Last night’s Highland Park ISD board of trustees meeting reviewed more proposed changes to EFA (LOCAL) and literature selections before yet another packed house. Though some amendments had been proposed at the Dec. 9 meeting and the board had discussed bringing them to a vote at the January meeting, no action was taken.
Rather, many parents continued to voice their opinions on the possible changes — especially in light of the fact that The Working Poor: Invisible in America by David K. Shipler (which was on the original list of suspended books) has once again been petitioned by a parent.
But not before superintendent Dawson Orr and HPHS principal Walter Kelly outlined possible changes:
- EFA (LOCAL) dictates that texts must be “evaluated as a whole and selected for their strengths rather than rejected for their weaknesses,” but that the texts “shall not contain excessive or gratuitous explicit sexuality or excessive or gratuitous graphic violence.”
- Should multiple complaints be filed against a given text, only the first petition will be considered for formal review/objection.
- The reconsideration committee shall include junior or senior students who had previously been taught the material.
- If a book is deemed unacceptable for use by the reconsideration committee, parents of students in the affected class have the same rights to appeal as the original challengers.
- The principal or a designee will review the EFA (LOCAL) policies with teaching staff each year.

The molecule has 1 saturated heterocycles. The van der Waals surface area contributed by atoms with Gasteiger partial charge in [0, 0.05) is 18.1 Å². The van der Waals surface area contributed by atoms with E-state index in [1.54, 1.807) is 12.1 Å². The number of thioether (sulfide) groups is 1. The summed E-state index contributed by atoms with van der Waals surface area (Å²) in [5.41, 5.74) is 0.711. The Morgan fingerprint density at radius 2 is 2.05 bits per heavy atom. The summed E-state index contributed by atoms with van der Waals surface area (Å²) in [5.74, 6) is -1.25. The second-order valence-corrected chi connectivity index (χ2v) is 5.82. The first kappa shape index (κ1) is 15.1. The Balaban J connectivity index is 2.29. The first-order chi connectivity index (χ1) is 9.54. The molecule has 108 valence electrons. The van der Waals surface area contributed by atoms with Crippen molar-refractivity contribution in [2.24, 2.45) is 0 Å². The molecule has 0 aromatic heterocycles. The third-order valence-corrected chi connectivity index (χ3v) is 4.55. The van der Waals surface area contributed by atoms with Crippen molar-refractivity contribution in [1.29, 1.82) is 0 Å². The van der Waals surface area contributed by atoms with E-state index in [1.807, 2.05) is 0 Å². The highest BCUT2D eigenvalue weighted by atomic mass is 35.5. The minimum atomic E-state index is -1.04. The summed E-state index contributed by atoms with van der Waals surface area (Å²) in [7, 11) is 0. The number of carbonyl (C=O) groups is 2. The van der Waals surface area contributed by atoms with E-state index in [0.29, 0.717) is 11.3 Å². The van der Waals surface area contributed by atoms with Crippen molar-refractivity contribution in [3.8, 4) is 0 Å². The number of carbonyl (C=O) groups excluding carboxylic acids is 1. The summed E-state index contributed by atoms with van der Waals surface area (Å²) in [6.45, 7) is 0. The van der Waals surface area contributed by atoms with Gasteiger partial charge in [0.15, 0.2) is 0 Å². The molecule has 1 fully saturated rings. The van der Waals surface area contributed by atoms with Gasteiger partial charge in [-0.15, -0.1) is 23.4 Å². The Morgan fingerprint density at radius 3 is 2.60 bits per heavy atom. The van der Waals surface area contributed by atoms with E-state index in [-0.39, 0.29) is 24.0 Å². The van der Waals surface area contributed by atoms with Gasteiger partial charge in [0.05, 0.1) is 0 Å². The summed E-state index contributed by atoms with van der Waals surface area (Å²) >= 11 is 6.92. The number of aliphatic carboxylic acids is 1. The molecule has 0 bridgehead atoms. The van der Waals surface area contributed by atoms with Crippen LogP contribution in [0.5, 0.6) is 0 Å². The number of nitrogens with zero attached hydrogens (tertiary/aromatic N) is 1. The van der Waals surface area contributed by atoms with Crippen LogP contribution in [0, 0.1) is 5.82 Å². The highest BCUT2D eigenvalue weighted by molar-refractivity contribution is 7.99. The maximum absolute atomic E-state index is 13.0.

Kelly then reviewed a new process for annual literature selection: teachers will fill out recommendation forms and turn them over to their grade-level team, who would then present them to the English department as a whole. The department then presents them to the HPHS literature review committee, which then has the option to accept or reject texts, or send them to a community feedback group.
The literature review committee will be comprised of: the assistant superintendent for curriculum and instruction (or designee); the principal (or designee); the English department chair (or designee); and the English faculty member who proposed the work.
If a text does reach the community feedback stage, a teacher-led committee of HPHS parents would review the work through a questionnaire and share feedback with the literature review committee.
This would all take place beginning in January for the preceding school year, so that book lists would be finalized by June. Once the school year starts, parents would have until September to grant approval for their child to read the books. Feedback would then be given to the school board in October.
Drafts of relevant forms that would be used by teachers and committee members were also included for attendee’s review, many of whom spoke up.
“The selection process needs to be taken out of the hands of the individuals who want to uphold the current status quo,” said HP parent Tavia Hunt, who served on the reconsideration committee for The Art of Racing of the Rain.
But parents on both sides of the argument expressed their concerns.
“Parent involvement must bring value to the education process,” Natalie Davis said.
Above all, many expressed fatigue regarding the discussion that has carried on since September.
“I would not think to pose my viewpoints on others,” Mohler Carlson said. “I’m sorry this debacle has taken up so much time. I’m sorry we’re having to still talk about this.”